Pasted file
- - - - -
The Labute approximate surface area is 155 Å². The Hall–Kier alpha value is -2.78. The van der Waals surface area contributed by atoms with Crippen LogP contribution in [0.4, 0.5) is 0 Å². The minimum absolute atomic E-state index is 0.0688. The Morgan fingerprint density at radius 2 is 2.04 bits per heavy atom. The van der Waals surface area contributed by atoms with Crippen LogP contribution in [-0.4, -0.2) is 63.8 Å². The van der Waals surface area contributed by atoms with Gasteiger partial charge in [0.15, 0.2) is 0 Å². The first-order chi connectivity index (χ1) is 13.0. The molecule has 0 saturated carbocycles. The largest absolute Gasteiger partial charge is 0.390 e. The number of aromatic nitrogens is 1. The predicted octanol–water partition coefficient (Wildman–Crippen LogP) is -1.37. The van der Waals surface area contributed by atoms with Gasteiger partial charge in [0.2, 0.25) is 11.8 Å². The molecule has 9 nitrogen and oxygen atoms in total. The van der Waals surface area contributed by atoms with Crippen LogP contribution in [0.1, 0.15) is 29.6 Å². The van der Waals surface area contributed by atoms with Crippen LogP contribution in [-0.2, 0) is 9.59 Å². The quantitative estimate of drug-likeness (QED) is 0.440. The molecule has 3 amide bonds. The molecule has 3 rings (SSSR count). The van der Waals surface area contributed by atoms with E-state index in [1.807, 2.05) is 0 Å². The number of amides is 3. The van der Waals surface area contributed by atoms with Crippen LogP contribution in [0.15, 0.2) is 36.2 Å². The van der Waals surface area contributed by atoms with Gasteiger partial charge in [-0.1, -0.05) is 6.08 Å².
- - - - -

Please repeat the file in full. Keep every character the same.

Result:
The Labute approximate surface area is 155 Å². The Hall–Kier alpha value is -2.78. The van der Waals surface area contributed by atoms with Crippen LogP contribution in [0.4, 0.5) is 0 Å². The minimum absolute atomic E-state index is 0.0688. The Morgan fingerprint density at radius 2 is 2.04 bits per heavy atom. The van der Waals surface area contributed by atoms with Crippen LogP contribution in [-0.4, -0.2) is 63.8 Å². The van der Waals surface area contributed by atoms with Gasteiger partial charge in [0.15, 0.2) is 0 Å². The first-order chi connectivity index (χ1) is 13.0. The molecule has 0 saturated carbocycles. The largest absolute Gasteiger partial charge is 0.390 e. The number of aromatic nitrogens is 1. The predicted octanol–water partition coefficient (Wildman–Crippen LogP) is -1.37. The van der Waals surface area contributed by atoms with Gasteiger partial charge in [0.2, 0.25) is 11.8 Å². The molecule has 9 nitrogen and oxygen atoms in total. The van der Waals surface area contributed by atoms with Crippen LogP contribution in [0.1, 0.15) is 29.6 Å². The van der Waals surface area contributed by atoms with Crippen LogP contribution in [-0.2, 0) is 9.59 Å². The quantitative estimate of drug-likeness (QED) is 0.440. The molecule has 3 amide bonds. The molecule has 3 rings (SSSR count). The van der Waals surface area contributed by atoms with E-state index in [1.807, 2.05) is 0 Å². The number of amides is 3. The van der Waals surface area contributed by atoms with Crippen LogP contribution in [0.15, 0.2) is 36.2 Å². The van der Waals surface area contributed by atoms with Gasteiger partial charge in [-0.1, -0.05) is 6.08 Å².